Can A Will Be Too Specific? Businessman’s Will Stuck In Court

Can A Will Be Too Specific?

Those of us who live in California are no stranger to the behavior of the rich and famous. In some cases, eccentric behavior reaches out past the grave. Leona Helmsley left millions to her dog. The Executive Editor of Captain America and Iron Man willed that his ashes would be mixed with the ink used to print the comic books and they were. And Gene Roddenberry, the creator of Star Trek, asked that his ashes would be scattered in space via an orbiting satellite and they were.

Add to the list a businessman who dictated that his gay son should marry the mother of his surrogate child, if the child and grandchild would be eligible for any inheritance. Can a will be that specific to make someone get married? That is still being debated in court.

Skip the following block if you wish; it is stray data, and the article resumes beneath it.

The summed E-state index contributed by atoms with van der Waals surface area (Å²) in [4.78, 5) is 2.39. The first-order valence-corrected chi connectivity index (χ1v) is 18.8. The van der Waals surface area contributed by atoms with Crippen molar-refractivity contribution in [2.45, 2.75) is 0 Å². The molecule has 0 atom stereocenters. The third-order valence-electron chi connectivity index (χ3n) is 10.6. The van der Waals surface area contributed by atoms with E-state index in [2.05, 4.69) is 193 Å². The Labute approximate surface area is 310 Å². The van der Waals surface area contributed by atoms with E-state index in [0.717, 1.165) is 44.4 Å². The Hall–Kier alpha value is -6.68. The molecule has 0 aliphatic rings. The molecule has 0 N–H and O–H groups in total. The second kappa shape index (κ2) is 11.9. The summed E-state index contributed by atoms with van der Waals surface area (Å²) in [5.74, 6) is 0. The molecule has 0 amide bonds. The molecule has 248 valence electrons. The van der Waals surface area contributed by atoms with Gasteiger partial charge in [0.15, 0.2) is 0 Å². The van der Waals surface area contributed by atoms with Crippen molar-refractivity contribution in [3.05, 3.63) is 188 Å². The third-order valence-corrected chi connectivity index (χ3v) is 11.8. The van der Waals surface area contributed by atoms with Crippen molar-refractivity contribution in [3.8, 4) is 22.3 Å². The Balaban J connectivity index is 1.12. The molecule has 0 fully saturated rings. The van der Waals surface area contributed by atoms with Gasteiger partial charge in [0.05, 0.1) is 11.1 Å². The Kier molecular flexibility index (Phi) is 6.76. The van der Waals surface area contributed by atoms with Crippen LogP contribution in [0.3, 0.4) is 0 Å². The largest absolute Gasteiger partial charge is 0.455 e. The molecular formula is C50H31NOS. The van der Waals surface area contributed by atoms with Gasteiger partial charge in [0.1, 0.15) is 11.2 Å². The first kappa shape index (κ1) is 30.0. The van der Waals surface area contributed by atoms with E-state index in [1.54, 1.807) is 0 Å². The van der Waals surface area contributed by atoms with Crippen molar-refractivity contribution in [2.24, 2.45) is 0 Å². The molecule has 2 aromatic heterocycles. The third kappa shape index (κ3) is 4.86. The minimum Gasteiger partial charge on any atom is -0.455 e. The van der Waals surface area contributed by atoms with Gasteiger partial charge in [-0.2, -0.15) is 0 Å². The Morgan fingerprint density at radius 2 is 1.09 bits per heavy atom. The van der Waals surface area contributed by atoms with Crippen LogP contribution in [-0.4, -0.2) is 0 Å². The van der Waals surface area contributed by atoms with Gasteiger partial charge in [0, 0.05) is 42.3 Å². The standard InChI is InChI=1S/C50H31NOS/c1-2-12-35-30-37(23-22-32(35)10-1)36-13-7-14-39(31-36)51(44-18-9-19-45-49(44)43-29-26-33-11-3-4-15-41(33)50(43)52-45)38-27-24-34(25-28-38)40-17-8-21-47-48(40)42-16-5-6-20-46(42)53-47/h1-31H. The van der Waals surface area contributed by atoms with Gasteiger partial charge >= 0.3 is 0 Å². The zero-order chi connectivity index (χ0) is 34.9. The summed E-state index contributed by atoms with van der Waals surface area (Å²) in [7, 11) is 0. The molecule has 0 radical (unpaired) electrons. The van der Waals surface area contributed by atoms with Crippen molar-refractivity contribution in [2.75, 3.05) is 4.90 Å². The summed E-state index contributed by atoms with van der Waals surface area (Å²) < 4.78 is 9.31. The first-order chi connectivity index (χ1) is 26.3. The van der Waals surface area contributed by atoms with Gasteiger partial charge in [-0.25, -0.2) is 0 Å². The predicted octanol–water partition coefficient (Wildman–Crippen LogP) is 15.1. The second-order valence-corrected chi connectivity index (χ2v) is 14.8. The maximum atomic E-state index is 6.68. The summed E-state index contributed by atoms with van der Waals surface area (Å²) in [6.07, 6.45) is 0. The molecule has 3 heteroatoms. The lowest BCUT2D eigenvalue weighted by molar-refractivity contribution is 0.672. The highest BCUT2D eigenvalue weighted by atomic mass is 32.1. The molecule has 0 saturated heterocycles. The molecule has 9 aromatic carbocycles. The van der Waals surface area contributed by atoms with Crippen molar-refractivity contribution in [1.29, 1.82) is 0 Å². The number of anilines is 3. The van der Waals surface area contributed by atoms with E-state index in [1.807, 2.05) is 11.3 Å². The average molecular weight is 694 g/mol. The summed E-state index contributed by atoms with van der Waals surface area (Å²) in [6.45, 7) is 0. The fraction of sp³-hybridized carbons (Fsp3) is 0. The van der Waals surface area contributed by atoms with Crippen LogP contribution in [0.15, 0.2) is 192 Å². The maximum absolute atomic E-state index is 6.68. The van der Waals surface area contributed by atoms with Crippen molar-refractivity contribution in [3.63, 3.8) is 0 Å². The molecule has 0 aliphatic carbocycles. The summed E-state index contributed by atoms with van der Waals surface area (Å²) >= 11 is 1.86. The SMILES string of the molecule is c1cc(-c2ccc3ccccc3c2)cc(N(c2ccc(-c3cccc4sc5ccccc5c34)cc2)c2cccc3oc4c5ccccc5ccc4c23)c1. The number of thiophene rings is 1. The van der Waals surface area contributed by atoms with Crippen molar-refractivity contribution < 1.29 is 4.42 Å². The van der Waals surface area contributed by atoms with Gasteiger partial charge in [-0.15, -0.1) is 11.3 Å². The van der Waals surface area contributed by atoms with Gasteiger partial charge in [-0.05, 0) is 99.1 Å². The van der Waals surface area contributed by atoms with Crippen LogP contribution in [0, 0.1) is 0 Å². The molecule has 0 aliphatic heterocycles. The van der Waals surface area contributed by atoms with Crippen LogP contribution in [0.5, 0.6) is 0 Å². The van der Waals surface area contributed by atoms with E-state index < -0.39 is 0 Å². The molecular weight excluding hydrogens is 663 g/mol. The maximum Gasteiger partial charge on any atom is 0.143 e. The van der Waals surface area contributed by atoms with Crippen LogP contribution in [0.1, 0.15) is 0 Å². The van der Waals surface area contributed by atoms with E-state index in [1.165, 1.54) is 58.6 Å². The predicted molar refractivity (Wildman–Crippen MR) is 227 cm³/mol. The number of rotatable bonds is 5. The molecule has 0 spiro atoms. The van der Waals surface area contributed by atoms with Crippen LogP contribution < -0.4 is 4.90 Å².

According to news sources, the deceased knew that his son was gay and had a lifelong committed partner. The specific wording in the father’s will was that none of his money would go to a grandchild via his son, unless the son is “married to the child’s mother within six months of the child’s birth.” The son is married, although to a man who is the only so-called mother the child has ever known.

The son is contesting the will’s very specific provision. The Manhattan Surrogate’s Court has heard, but not yet approved a settlement to ignore the father’s demand as discriminatory and against New York law. The law that would be violated is the state law which supports marriage equality, according to the son.

The father’s wife is fighting to keep the grandchild from any inheritance. The father died in 2007 and there is still no decision in this case. Perhaps this provides a lesson on the limit to the demands one can make from beyond the grave.

Source: New York Post, “Manhattan businessman’s will ordered gay son to marry woman who gave birth to his child,” Kathianne Boniello, August 19, 2012.